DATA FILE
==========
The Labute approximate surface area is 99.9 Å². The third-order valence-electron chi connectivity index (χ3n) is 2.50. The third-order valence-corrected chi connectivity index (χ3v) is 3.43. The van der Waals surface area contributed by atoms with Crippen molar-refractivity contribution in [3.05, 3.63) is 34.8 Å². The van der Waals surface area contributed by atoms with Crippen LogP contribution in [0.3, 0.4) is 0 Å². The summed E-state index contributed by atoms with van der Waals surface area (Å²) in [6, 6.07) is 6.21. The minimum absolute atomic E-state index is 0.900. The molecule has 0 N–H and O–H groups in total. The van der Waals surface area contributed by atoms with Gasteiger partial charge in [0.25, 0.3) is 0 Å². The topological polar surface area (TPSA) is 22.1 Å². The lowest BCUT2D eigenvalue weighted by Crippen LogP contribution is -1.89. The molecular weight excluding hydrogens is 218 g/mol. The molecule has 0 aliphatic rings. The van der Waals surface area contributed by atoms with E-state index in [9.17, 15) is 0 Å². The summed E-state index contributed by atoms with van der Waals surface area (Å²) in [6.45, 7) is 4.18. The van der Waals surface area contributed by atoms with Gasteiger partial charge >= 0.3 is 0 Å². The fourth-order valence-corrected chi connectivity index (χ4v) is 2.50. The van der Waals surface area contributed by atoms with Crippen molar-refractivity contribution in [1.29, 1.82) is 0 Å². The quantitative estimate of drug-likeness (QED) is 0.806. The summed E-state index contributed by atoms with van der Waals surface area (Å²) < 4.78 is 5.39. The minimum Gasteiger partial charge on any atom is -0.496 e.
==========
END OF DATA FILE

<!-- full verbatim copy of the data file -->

The Labute approximate surface area is 99.9 Å². The third-order valence-electron chi connectivity index (χ3n) is 2.50. The third-order valence-corrected chi connectivity index (χ3v) is 3.43. The van der Waals surface area contributed by atoms with Crippen molar-refractivity contribution in [3.05, 3.63) is 34.8 Å². The van der Waals surface area contributed by atoms with Crippen LogP contribution in [0.3, 0.4) is 0 Å². The summed E-state index contributed by atoms with van der Waals surface area (Å²) in [6, 6.07) is 6.21. The minimum absolute atomic E-state index is 0.900. The molecule has 0 N–H and O–H groups in total. The van der Waals surface area contributed by atoms with Gasteiger partial charge in [0.25, 0.3) is 0 Å². The topological polar surface area (TPSA) is 22.1 Å². The lowest BCUT2D eigenvalue weighted by Crippen LogP contribution is -1.89. The molecular weight excluding hydrogens is 218 g/mol. The molecule has 0 aliphatic rings. The van der Waals surface area contributed by atoms with E-state index in [9.17, 15) is 0 Å². The summed E-state index contributed by atoms with van der Waals surface area (Å²) in [6.45, 7) is 4.18. The van der Waals surface area contributed by atoms with Gasteiger partial charge >= 0.3 is 0 Å². The fourth-order valence-corrected chi connectivity index (χ4v) is 2.50. The van der Waals surface area contributed by atoms with Crippen molar-refractivity contribution in [1.29, 1.82) is 0 Å². The quantitative estimate of drug-likeness (QED) is 0.806. The summed E-state index contributed by atoms with van der Waals surface area (Å²) < 4.78 is 5.39. The minimum Gasteiger partial charge on any atom is -0.496 e.